The Heart Health Benefits of Being Social
Are friendships and social networking — real life or online — as important to your health as diet and exercise? You might not think so, but science is proving otherwise. Studies published many decades ago found loneliness in old age can have significant negative effects on health and longevity.
Recent research has connected the benefits of fulfilling social relationships and social networks directly to specific health issues, including inflammation, diabetes and cardiovascular disease—and not just in later life, according to a study published in the Proceedings of the National Academy of Sciences.
Real-Life Social Relationships
University of North Carolina, Chapel Hill researchers found the quantity and quality of social relationships throughout our lives affects our risk for developing cardiovascular disease during different stages of our lives.
The study found socially active aging adults living longer and that social isolation in later life can be harmful, raising the risk for developing and controlling hypertension. They also found was that social relationships in our early years — particular adolescence — extremely important, setting the stage for good health and lowering the risk of hypertension.
During middle age, however, it’s not so much the number of social relationships we have but how deep and supportive (or strained) they are that affects health. There’s a link between social isolation in our younger years and increased risk of inflammation and obesity, raising the risk for hypertension and cardiovascular disease as we age.
The study’s lead researcher believes broad social skills are as important to building the foundation for good health as physical activity, good nutrition and healthy eating habits. And while quantity of social connections is important when we’re both young and old, the quality of our relationships is what counts during our middle years.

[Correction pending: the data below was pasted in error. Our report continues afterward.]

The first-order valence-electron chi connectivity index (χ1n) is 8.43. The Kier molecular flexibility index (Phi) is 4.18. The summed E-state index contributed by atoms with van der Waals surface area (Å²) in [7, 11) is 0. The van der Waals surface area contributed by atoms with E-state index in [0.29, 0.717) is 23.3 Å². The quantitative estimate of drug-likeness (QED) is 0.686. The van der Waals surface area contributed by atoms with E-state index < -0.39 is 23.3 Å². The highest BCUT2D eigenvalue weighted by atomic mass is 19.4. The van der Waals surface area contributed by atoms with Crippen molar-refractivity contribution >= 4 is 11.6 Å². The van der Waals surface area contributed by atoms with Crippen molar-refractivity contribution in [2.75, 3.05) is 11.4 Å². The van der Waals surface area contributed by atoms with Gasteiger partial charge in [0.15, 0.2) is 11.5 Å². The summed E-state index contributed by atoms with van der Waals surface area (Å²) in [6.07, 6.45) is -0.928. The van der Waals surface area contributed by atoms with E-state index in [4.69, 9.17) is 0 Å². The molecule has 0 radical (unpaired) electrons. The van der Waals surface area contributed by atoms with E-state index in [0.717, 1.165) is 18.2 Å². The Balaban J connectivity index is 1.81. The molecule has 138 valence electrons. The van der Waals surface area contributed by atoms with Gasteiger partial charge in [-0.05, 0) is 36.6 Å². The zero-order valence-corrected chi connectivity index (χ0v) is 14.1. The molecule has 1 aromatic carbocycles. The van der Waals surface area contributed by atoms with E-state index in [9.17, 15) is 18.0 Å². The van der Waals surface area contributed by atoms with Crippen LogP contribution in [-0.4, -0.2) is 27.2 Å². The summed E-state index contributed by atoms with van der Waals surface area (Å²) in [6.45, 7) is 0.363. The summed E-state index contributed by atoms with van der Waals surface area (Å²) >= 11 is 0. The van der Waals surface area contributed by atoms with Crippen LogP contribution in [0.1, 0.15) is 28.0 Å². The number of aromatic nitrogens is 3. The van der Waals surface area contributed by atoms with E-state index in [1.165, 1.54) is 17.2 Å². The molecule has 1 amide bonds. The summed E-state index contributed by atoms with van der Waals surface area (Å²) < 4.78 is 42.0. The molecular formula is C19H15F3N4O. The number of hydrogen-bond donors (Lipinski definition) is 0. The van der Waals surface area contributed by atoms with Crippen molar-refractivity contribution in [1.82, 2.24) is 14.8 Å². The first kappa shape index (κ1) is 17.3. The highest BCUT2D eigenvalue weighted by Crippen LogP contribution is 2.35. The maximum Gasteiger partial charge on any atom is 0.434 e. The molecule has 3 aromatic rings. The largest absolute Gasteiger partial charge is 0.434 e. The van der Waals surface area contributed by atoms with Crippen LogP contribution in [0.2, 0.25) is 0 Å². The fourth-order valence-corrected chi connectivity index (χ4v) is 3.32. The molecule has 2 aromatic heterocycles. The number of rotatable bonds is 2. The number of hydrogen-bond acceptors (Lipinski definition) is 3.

Other research has found that social isolation and loneliness can directly increase a person’s risk of coronary heart disease and stroke by as much as almost a third (29 percent and 32 percent respectively) — similar to the impact of job stress and anxiety — two risk factors for coronary heart disease.
Social Networking for Heart Health
Having meaningful relationships and support in person has tremendous value to our health, but so do some virtual relationships and support systems. Following health influencers and experts on social networks such as Facebook and Instagram, for example, can actually help you reach your health goals. You can read informative blogs, learn great tips and gather healthful recipes. And sharing the information among online friends helps you foster relationships that provide support and help keep you motivated — whether it’s completing a half marathon or maintaining a heart healthy diet.
But there’s the phenomenon of ‘social contagion’—the indirect effect (positive or negative) that social networks can have on our health. Why? Because we’re so interconnected your friends’ friends on Facebook can also influence your health. If your friends friends are focused on living a healthy lifestyle, there’s a good chance everyone connected with them are too, which can ultimately benefit you. Unfortunately, the opposite can be true. Surrounding yourself online or in person with potentially destructive people may impact your health negatively.
The Bottom Line
Socializing can help lower your risk of cardiovascular disease, and social support can help you recover from heart health issues. Share the status of your family relationships, social life, hobbies, community involvement and online presence with your primary care physician, cardiologist and other specialists so they can evaluate the depth of your relationships and how it may affect your health.